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Sir Thomas Malory's Morte Darthur: A New Modern English Translation Based on the Winchester Manuscript (Renaissance and Medieval Studies)
Dorsey Armstrong, Thomas Malory
Thrill Me: Essays on Fiction
Benjamin Percy
The Human Comedy: Selected Stories
Jordan Stump, Peter Brooks, Honoré de Balzac, Linda Asher, Carol Cosman
Breaking the Maya Code
Michael D. Coe
The Conquest of New Spain
Bernal Díaz del Castillo, John M. Cohen, J.M. Cohen
Jungle of Stone: The True Story of Two Men, Their Extraordinary Journey, and the Discovery of the Lost Civilization of the Maya
William S. Carlsen
A Portrait of the Artist as a Young Man
Hugh Kenner, James Joyce
Yevgeny Zamyatin, Clarence Brown
Mary Shelley, Maurice Hindle
Beauty Is a Wound
Bill Tucker And Annie Berry, Eka Kurniawan


Mockingjay - Suzanne  Collins I was hoping for a little redemption in this book. Apparently Collins felt it necessary to unleash a holocaust--it certainly felt like it.

Having read much history, and many troubling books, I have to say that Mockingjay is one of the darkest books I've ever read. Is this really meant to be read by youths? Rather, it takes the form of a study in post-traumatic stress disorder.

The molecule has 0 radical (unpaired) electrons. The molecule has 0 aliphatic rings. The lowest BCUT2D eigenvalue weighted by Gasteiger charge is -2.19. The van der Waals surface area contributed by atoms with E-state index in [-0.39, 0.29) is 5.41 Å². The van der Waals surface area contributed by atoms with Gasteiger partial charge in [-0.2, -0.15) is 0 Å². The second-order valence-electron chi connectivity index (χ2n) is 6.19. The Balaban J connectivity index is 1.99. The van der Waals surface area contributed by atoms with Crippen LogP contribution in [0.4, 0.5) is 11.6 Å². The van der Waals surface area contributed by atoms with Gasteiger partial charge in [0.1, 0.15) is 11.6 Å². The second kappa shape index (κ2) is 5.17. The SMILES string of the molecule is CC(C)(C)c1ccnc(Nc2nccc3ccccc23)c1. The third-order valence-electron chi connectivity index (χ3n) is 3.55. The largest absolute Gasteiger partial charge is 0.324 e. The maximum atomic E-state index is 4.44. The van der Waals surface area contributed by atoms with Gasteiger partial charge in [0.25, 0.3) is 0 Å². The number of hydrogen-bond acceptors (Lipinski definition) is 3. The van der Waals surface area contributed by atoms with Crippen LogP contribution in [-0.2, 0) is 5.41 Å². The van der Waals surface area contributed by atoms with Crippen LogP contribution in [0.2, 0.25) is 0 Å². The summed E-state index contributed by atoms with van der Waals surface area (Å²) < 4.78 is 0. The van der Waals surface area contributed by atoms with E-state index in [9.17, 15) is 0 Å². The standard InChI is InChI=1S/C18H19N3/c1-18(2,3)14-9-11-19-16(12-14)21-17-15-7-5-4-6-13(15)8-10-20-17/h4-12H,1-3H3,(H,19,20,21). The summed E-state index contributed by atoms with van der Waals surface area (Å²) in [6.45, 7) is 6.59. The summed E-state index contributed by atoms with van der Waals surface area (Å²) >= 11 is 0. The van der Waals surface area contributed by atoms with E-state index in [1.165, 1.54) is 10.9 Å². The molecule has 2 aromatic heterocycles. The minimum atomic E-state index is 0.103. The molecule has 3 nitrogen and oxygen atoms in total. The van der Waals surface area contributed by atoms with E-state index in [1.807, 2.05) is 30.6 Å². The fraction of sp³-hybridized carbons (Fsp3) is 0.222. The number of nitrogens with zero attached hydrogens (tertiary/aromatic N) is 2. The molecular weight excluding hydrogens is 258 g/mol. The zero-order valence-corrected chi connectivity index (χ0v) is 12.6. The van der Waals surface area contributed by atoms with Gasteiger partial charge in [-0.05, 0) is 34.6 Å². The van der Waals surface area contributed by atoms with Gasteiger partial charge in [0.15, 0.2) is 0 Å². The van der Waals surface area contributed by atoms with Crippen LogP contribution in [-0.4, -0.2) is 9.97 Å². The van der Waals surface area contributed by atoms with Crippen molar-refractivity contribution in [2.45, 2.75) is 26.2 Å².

Aside from the appalling, unrelenting violence and death (it makes the Hunger Games look like the Olympics by comparison), I found it difficult to accept the casual death, often in aside, of fairly major characters. Some of them deserved better.

Additionally, the playing out of the romance, built up over hundreds of pages, was mostly unsatisfying: One of the principal conflicts of the series (Gale vs Peeta), that was very close to the surface throughout recedes to the background via its resolution in the epilogue.

Those complaints aside, Mockingjay did an effective job completing the series: Most conflicts were resolved--one way or another. I would say it was certainly not predictable. Collins continues to shine in many passages. Now, where are my anti-depressants?